Read After Ninety Years: The Story of Serbian Vampire Sava Savanović by Milovan Glišić Free Online
Book Title: After Ninety Years: The Story of Serbian Vampire Sava Savanović|
The author of the book: Milovan Glišić
Format files: PDF
The size of the: 1.26 MB
Edition: Createspace Independent Publishing Platform
Date of issue: October 14th 2015
ISBN 13: 9781517484521
Read full description of the books After Ninety Years: The Story of Serbian Vampire Sava Savanović:A classic of Slavic vampire literature from 19th century Serbian author Milovan Glišić, “After Ninety Years“ tells the tale of Sava Savanović, who haunted the watermill in the village of Zarožje. Because Glišić wrote 17 years before Bram Stoker’s “Dracula” introduced bats and Transylvania to the vampire trope, he based his story on the folktales and folk beliefs of villagers in the mountains of western Serbia along the Drina River valley. As such, it represents a treasure trove of ethnographic information and offers insights into authentic vampire lore before the creation of the modern pop culture vampire.
With a foreword by vampire literature and film expert Andrew Boylan, and extensive explanatory footnotes by translator James Lyon.
The language Glisić employs is the vernacular of the uneducated and illiterate rural population in the mountainous regions of western Serbia along the Drina River valley in the 18th and 19th centuries. In contrast to the heavily ornamented and wordy prose so common among his 19th century contemporaries in Russia and the west, Glišić deliberately wrote in a sparse, plain, and raw style, accurately reflecting the mannerisms of village life and culture, an approach used by Mark Twain in “The Celebrated Jumping Frog of Calaveras County”.
Similar to 19th century American author Washington Irving’s The Legend of Sleepy Hollow or Rip Van Winkle, Glišić mined local folklore to retell the story of the vampire Sava Savanović. As such, the text presents a wealth of ethnographic material.
Glišić offers valuable insights into the roles of women and children in the traditional patriarchal Serbian zadruga, a family-based agricultural cooperative that formed the basis of village life. The role of alcohol in hospitality, causing and settling disputes is also quite evident. And village gossip plays an important role in the everyday life of both men and women. Of particular note is Glišić’s description of the folk beliefs surrounding vampires, how they are found, how they are killed, the forms they take, their physical appearance, etc. In this, Glišić accurately reflects folk beliefs still present today in many rural areas of the Balkans.
Read information about the authorMilovan Glišić (1847–1908) was a famous Serbian writer, dramatist, and literary theorist. He is sometimes considered to be the Serbian Gogol, due to the Ukrainian author's influence on his writing.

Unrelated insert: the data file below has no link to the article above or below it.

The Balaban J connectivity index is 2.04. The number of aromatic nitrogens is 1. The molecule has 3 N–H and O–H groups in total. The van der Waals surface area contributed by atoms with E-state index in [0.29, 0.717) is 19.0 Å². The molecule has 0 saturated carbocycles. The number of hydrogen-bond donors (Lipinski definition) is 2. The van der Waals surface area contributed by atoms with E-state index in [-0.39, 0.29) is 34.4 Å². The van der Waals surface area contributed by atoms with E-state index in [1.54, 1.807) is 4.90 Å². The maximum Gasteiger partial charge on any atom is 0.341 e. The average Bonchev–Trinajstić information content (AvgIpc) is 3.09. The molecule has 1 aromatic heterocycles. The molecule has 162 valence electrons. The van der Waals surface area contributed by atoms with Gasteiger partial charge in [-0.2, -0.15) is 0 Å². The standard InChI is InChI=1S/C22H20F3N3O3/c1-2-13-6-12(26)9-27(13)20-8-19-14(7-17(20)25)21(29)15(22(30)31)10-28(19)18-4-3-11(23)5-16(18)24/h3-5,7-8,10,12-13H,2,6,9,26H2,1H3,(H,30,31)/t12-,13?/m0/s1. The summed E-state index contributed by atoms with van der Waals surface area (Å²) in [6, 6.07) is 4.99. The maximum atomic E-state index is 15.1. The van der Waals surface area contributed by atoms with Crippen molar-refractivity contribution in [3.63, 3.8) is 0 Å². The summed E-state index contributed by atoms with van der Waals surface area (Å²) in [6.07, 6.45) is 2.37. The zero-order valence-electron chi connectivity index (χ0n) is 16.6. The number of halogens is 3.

Glišić began his literary translations in satirical newspapers, and then moved to the original short story. His original work includes two theater pieces, "Two coins" and "Spoofing" and two collections of short stories. The collections are, among others, his popular humorous and satirical stories: "Sugar Head", "Roga", "Not about what", "Pricker for fire", "Walk after death," An ominous number"," Rare beast " ; also "After ninety years" and a lyrical sketch "The first furrow".
Glišić is the most worked on translations from Russian and French literature and eighties was the main and best translator from Russian and French. Conscientious and talented translator, and also a great connoisseur of Public language, he did the most to learn Serbian audience with the great Russian writers, and significantly influenced the development of his translations of literary language and style. The best and most important are his translations from Russian: "Dead Souls" and "Taras Bulba" by Gogol, "The Kreutzer Sonata "and" War and Peace" by Tolstoy, "Oblomov" by Goncharov, with the rest of Ostrovsky and Danchenko. The French had translated Balzac , Merimee, Jules Verne and others. For the theater has translated more than thirty pieces of Russian, French and German literature.
Milovan Glišić was known mostly for his realist stories, but he also had a few which included motifs of Serbian folklore and superstition. Most famous one is the story "After ninety years" (1880) who he wrote 17 years before Bram Stoker wrote "Dracula". In Glišić story the main character is Strahinya, a poor lad in the 19th century rural Serbia. He falls in love with a lovely daughter of a wealthy but ill-tempered Živan. He is almost driven from the village when the village boss, the priest and a few village elders see an opportunity for Strahinya. The village is plagued by a vampire attacking millers in an old mill: since no one dares to stay the night over there, the people are on the verge of famine. Strahinya agrees to do the job, and manages to survive the night hiding in the attic. After some troubles, the villagers manage to discover the vampire's grave. They pierce the (unopened) coffin with a stake, but due to clumsiness and fright of one of the company, a butterfly escapes from the coffin before it is sprinkled by the Holy water. It represents the soul of the vampire which remains undestroyed. Everybody thinks it's all over now, but in the end – the real horrors await Strahinya during his wedding night. Based on the story "After ninety years" (1880) in a 1973 a horror TV movie "Leptirica" ( The She-Butterfly) is made. "Leptirica" is considered one of the top Serbian and former Yugoslav horror films.
Add a comment to After Ninety Years: The Story of Serbian Vampire Sava Savanović
Read EBOOK After Ninety Years: The Story of Serbian Vampire Sava Savanović by Milovan Glišić Online free